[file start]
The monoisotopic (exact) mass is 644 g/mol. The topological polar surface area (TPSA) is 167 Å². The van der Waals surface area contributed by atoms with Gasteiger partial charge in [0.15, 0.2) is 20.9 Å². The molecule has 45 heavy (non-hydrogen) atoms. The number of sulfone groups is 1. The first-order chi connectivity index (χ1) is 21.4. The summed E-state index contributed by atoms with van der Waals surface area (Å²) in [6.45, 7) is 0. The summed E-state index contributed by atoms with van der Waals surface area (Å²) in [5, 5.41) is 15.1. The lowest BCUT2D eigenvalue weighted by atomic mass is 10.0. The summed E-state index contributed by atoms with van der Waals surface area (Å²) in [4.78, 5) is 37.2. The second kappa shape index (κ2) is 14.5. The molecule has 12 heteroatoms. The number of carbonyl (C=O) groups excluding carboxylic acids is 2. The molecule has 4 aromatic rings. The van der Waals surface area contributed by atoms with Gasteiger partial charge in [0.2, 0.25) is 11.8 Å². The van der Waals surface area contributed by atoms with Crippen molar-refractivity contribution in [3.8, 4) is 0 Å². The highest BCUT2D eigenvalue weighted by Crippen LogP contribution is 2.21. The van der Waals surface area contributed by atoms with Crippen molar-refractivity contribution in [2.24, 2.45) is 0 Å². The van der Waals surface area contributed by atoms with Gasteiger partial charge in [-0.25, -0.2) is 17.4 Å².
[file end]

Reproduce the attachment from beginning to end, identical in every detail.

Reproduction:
The monoisotopic (exact) mass is 644 g/mol. The topological polar surface area (TPSA) is 167 Å². The van der Waals surface area contributed by atoms with Gasteiger partial charge in [0.15, 0.2) is 20.9 Å². The molecule has 45 heavy (non-hydrogen) atoms. The number of sulfone groups is 1. The first-order chi connectivity index (χ1) is 21.4. The summed E-state index contributed by atoms with van der Waals surface area (Å²) in [6.45, 7) is 0. The summed E-state index contributed by atoms with van der Waals surface area (Å²) in [5, 5.41) is 15.1. The lowest BCUT2D eigenvalue weighted by atomic mass is 10.0. The summed E-state index contributed by atoms with van der Waals surface area (Å²) in [4.78, 5) is 37.2. The second kappa shape index (κ2) is 14.5. The molecule has 12 heteroatoms. The number of carbonyl (C=O) groups excluding carboxylic acids is 2. The molecule has 4 aromatic rings. The van der Waals surface area contributed by atoms with Gasteiger partial charge in [0.2, 0.25) is 11.8 Å². The van der Waals surface area contributed by atoms with Crippen molar-refractivity contribution in [3.8, 4) is 0 Å². The highest BCUT2D eigenvalue weighted by Crippen LogP contribution is 2.21. The van der Waals surface area contributed by atoms with Crippen molar-refractivity contribution in [2.24, 2.45) is 0 Å². The van der Waals surface area contributed by atoms with Gasteiger partial charge in [-0.25, -0.2) is 17.4 Å².